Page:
Our first major effort was to prepare and present briefings and explanations of on-the-job training to our top management and to secure their general approval. We then continued our presentations to middle and first-line management and to union representatives. Our efforts were rewarded when a departmental manager voluntarily requested on-the-job training for employees in the welding department.

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We selected, as a pilot group, 200 welders in the unskilled and semiskilled classifications. Many of these people were graduates of institutional MDTA training. We spent considerable time and effort in preparation. We developed the curriculum, selected instructors from within our ranks, prepared and presented an instructor-training course, established administrative processes and completed a myriad of details completely on our own.

We had applied to the local office of the Bureau of Apprenticeship and Training for program approval April 13, 1965. This was received August 9, 1965. *Oddly enough, our first program was processed much faster than any of our succeeding requests. I believe processing time will be reduced eventually, but it is a highly significant deterrent to program implementation.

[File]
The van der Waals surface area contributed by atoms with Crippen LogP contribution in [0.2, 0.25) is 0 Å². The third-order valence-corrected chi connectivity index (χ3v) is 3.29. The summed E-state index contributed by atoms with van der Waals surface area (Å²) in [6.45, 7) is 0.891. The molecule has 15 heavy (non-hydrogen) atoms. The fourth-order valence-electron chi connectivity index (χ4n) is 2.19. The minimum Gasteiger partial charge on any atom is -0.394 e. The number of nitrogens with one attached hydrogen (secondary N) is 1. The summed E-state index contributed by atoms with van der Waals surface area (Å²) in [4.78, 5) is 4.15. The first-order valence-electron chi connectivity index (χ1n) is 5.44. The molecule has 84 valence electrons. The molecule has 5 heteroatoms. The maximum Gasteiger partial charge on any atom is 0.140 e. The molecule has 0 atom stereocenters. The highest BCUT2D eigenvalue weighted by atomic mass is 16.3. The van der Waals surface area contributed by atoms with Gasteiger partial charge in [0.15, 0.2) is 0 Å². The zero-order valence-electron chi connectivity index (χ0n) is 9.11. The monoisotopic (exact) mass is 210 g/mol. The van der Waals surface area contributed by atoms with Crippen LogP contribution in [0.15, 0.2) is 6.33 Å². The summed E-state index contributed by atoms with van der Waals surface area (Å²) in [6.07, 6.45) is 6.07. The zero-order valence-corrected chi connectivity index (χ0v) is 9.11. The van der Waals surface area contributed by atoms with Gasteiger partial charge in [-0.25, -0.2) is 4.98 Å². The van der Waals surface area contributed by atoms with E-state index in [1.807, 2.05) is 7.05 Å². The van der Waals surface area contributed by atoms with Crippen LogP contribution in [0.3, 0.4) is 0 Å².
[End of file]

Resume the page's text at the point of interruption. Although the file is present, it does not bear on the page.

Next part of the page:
Our welding program was approved for 26 weeks. We had sought a longer period, but were informed that the program had to be restricted to keep per trainee costs under $600. We are well aware that other organizations have been granted training periods up to 52 weeks. We feel that certain of our skills require training periods in excess of 26 weeks.

We began our pilot program with 200 trainees. Unfortunately, changes in our work schedule necessitated a temporary reduction in force so that the full complement received training for only 9 weeks. Thereafter a gradual reduction ensued so that only 72 trainees completed the entire course.

It should be mentioned that approximately 25 trainees were removed from the program because of their promotion to journeymen classifications.

One startling statistic emerged from our first training program. The trainee group accident rate was 60 percent lower than the overall departmental rate. I attribute this to the instructor training course and the obviously excellent job the instructors did with their trainees.

Our second program was combined with an apprenticeship effort. We established a formal apprentice program for 120 persons in September 1965. We had previously applied in June for these apprentices to receive on-the-job instruction under MDTA. Approval was received late in October and the program established January 3, 1966. It is now proving what we consider to be one of the best apprenticeship training programs in the Nation.